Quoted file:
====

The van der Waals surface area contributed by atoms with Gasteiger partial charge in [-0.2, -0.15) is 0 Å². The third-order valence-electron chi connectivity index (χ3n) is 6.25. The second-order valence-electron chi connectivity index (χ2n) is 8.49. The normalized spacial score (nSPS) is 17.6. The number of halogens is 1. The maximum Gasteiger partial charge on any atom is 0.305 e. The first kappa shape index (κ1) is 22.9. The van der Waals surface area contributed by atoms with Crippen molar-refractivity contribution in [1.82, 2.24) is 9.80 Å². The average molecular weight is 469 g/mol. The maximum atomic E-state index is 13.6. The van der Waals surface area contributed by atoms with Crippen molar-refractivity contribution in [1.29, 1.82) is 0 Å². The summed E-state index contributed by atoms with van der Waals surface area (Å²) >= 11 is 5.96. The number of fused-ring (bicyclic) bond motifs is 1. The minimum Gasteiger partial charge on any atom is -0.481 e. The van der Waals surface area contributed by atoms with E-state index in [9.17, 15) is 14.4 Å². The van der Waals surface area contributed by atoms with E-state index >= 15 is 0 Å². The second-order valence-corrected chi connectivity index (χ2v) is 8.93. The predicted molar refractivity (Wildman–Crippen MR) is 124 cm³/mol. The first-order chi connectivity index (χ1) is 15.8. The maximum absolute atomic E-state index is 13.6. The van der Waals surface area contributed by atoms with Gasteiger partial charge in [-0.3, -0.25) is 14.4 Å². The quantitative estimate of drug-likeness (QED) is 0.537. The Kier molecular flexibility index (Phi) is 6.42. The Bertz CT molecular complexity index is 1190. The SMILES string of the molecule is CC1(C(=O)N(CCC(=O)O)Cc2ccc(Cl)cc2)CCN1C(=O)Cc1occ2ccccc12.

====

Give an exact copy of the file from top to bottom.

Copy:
The van der Waals surface area contributed by atoms with Gasteiger partial charge in [-0.2, -0.15) is 0 Å². The third-order valence-electron chi connectivity index (χ3n) is 6.25. The second-order valence-electron chi connectivity index (χ2n) is 8.49. The normalized spacial score (nSPS) is 17.6. The number of halogens is 1. The maximum Gasteiger partial charge on any atom is 0.305 e. The first kappa shape index (κ1) is 22.9. The van der Waals surface area contributed by atoms with Crippen molar-refractivity contribution in [1.82, 2.24) is 9.80 Å². The average molecular weight is 469 g/mol. The maximum atomic E-state index is 13.6. The van der Waals surface area contributed by atoms with Crippen molar-refractivity contribution in [1.29, 1.82) is 0 Å². The summed E-state index contributed by atoms with van der Waals surface area (Å²) >= 11 is 5.96. The number of fused-ring (bicyclic) bond motifs is 1. The minimum Gasteiger partial charge on any atom is -0.481 e. The van der Waals surface area contributed by atoms with E-state index in [9.17, 15) is 14.4 Å². The van der Waals surface area contributed by atoms with E-state index >= 15 is 0 Å². The second-order valence-corrected chi connectivity index (χ2v) is 8.93. The predicted molar refractivity (Wildman–Crippen MR) is 124 cm³/mol. The first-order chi connectivity index (χ1) is 15.8. The maximum absolute atomic E-state index is 13.6. The van der Waals surface area contributed by atoms with Gasteiger partial charge in [-0.3, -0.25) is 14.4 Å². The quantitative estimate of drug-likeness (QED) is 0.537. The Kier molecular flexibility index (Phi) is 6.42. The Bertz CT molecular complexity index is 1190. The SMILES string of the molecule is CC1(C(=O)N(CCC(=O)O)Cc2ccc(Cl)cc2)CCN1C(=O)Cc1occ2ccccc12.